FIG #21: Climate Change Cognition

FIG Pre-registration Fall 2018 will open in May 2018. Please contact Rebecca McLean with any questions at (360)650-6607 or

Cluster Description:
Students in this FIG investigate climate science and the way it is perceived by individuals as well as by cultural and social groups.


Biology 101
with Lab
Georgianne Connell
8:30-9:50 am
8:00-9:50 am
Philosophy 107
Neal Tognazzini
11:00-11:50 am
Seminar 101
Gavin Willis
1:00-1:50 pm

Total Credits:


Course Descriptions for Climate Change Cognition

  • Biology 101 with Lab, Introduction to Biology, (Georgianne Connell) 4cr, LSCI, CRN: 42182
    Major ideas and processes of modern biological science at molecular, cellular, organismic and community levels; stressing qualitative and quantitative dimensions of the discipline in lecture, laboratory, field and discussion settings. Lab included. Intended for non-science majors.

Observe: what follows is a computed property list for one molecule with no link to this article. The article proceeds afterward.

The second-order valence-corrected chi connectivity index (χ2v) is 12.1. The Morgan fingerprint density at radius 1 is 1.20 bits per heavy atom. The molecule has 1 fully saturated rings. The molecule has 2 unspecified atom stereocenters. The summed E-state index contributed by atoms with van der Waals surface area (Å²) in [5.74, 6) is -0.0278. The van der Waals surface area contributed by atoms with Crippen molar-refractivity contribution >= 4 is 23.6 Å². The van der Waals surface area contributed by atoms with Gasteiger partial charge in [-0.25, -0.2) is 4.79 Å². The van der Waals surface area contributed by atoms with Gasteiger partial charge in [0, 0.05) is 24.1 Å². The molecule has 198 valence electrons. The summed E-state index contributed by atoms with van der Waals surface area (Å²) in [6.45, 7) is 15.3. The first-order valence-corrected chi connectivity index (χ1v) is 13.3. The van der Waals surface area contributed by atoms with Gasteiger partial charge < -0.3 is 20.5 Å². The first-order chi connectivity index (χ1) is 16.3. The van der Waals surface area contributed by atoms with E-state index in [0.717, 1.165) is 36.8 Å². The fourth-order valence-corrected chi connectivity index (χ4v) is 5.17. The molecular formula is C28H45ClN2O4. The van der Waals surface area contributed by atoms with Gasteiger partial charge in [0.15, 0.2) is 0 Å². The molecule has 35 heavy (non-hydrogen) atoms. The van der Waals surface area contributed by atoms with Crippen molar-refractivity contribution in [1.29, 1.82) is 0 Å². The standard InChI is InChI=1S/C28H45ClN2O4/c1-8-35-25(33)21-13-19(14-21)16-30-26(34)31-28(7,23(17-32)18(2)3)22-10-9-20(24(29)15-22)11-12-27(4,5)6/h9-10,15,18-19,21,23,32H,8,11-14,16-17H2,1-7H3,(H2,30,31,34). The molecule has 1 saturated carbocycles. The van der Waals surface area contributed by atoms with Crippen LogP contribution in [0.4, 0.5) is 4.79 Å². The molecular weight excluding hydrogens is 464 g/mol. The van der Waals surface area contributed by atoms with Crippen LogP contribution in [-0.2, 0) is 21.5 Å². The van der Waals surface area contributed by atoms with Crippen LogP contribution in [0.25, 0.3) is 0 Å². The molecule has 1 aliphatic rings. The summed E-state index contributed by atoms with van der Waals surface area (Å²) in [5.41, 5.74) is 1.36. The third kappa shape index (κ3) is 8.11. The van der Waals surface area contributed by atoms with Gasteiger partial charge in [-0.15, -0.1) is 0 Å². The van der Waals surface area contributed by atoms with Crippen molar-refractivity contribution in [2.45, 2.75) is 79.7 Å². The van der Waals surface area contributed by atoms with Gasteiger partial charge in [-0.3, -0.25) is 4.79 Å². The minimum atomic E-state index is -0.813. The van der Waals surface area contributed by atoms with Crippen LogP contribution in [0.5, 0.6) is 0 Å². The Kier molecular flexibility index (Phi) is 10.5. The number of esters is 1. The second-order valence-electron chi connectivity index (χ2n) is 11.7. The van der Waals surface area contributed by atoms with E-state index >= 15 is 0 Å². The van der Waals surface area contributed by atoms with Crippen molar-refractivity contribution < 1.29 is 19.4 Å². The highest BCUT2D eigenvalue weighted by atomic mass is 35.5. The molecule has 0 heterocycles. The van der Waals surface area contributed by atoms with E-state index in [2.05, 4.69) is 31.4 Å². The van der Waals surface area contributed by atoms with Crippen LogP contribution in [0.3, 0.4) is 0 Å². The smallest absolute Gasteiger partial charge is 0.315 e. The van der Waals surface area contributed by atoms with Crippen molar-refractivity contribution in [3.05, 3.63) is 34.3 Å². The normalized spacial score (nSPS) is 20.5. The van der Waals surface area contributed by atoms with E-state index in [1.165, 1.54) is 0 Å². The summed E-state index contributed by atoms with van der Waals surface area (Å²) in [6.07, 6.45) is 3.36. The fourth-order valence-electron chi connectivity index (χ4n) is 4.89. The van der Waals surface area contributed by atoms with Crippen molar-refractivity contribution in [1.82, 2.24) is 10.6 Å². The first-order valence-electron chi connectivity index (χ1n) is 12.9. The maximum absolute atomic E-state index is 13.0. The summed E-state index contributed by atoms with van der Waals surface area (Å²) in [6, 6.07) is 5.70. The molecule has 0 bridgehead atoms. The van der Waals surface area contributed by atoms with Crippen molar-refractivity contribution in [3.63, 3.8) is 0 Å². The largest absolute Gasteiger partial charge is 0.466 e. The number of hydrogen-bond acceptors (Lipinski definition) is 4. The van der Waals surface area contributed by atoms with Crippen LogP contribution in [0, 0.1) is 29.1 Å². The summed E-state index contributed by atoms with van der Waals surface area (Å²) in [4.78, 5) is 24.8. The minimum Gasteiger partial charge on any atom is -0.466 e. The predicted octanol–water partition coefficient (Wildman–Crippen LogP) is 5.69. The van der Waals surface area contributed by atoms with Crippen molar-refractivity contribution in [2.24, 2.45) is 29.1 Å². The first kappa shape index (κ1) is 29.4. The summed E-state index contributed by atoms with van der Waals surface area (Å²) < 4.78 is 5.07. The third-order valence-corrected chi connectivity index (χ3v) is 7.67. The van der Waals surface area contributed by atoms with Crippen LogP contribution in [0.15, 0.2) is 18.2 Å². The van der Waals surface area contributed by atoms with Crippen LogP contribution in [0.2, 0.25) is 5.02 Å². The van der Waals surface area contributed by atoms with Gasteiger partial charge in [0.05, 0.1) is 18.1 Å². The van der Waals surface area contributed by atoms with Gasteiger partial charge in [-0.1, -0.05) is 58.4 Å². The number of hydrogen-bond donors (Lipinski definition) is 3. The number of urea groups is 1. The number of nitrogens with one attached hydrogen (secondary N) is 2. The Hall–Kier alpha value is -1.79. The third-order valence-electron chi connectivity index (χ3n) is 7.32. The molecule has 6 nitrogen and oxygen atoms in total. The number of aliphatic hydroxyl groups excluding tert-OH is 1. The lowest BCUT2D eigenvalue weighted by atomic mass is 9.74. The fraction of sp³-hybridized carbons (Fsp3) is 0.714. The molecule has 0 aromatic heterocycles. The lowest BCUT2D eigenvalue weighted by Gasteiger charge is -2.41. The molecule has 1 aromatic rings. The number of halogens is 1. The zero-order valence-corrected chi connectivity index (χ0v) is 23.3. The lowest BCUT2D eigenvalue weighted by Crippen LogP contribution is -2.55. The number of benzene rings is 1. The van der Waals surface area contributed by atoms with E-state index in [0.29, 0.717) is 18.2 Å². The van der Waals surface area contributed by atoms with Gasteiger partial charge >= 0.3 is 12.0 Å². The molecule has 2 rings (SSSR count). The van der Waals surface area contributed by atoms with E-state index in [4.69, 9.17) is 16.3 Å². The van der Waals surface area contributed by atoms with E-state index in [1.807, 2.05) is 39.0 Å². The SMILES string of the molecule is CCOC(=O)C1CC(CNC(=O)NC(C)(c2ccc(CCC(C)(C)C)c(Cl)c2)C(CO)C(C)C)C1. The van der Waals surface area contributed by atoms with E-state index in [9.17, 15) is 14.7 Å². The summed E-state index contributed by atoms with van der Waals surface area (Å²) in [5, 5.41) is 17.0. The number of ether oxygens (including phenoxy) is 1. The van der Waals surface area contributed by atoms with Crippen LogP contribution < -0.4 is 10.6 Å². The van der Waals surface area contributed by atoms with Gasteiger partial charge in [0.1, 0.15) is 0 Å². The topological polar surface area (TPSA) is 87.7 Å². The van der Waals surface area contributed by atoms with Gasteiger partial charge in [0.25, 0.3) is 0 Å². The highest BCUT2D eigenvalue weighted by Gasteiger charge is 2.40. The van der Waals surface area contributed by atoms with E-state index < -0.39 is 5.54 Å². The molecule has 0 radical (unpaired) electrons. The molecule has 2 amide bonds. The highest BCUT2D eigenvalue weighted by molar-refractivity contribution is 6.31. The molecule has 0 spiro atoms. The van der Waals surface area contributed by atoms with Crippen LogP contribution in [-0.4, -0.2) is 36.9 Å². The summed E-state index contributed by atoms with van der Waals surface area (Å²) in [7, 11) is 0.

• Philosophy 107, Critical Thinking, (Neal Tognazzini) 3cr, BCOM, CRN: 44079
    This course focuses on identifying, extracting, and assessing reasoning in everyday contexts by developing the skills involved in analytical reading, effective communication, and articulating the structure of inductive reasoning (i.e. reasoning where the truth of the premises does not guarantee the truth of the conclusion).
  • Seminar 101, Seminar for First-Year Students, (Gavin Willis) 2cr, CRN: 44080
    An introductory seminar offering an exploration of academic content and essential questions within the liberal arts and sciences tradition. Includes embedded instruction in academic skills and use of campus resources pertinent to exploration of the FIG cluster theme. Concludes in a formal paper or academic presentation. Students will investigate popular science and the way that it is presented in the public sphere. In this FIG we will critically examine current topics in biology and science, including CRISPR gene editing and it's use, climate change and the way it is presented in the media, and local ecological issues. We will examine all of these topics from multiple perspectives, looking at multiple sources and considering the way that they present the information and how the public consumes it.

To see descriptions of other courses, see the University Catalog on which you may search for course information using the "binoculars" icon in the PDF viewer (Acrobat Reader).

Page Updated 6/7/17